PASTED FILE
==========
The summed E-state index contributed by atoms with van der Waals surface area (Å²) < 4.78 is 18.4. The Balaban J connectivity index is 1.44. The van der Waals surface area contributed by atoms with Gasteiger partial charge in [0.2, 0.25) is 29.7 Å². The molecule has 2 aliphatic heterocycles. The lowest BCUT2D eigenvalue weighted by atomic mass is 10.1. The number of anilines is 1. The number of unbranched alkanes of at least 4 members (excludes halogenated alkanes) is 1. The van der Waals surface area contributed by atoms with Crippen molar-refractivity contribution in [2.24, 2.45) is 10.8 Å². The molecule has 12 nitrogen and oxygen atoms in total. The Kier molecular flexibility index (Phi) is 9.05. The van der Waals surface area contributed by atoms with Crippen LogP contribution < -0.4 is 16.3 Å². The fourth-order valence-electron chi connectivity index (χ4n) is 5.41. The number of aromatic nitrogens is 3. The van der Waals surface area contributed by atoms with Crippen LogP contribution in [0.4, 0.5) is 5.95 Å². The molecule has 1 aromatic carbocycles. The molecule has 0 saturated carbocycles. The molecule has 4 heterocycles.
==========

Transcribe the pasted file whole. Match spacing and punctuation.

The summed E-state index contributed by atoms with van der Waals surface area (Å²) < 4.78 is 18.4. The Balaban J connectivity index is 1.44. The van der Waals surface area contributed by atoms with Gasteiger partial charge in [0.2, 0.25) is 29.7 Å². The molecule has 2 aliphatic heterocycles. The lowest BCUT2D eigenvalue weighted by atomic mass is 10.1. The number of anilines is 1. The number of unbranched alkanes of at least 4 members (excludes halogenated alkanes) is 1. The van der Waals surface area contributed by atoms with Crippen molar-refractivity contribution in [2.24, 2.45) is 10.8 Å². The molecule has 12 nitrogen and oxygen atoms in total. The Kier molecular flexibility index (Phi) is 9.05. The van der Waals surface area contributed by atoms with Crippen LogP contribution < -0.4 is 16.3 Å². The fourth-order valence-electron chi connectivity index (χ4n) is 5.41. The number of aromatic nitrogens is 3. The van der Waals surface area contributed by atoms with Crippen LogP contribution in [0.4, 0.5) is 5.95 Å². The molecule has 1 aromatic carbocycles. The molecule has 0 saturated carbocycles. The molecule has 4 heterocycles.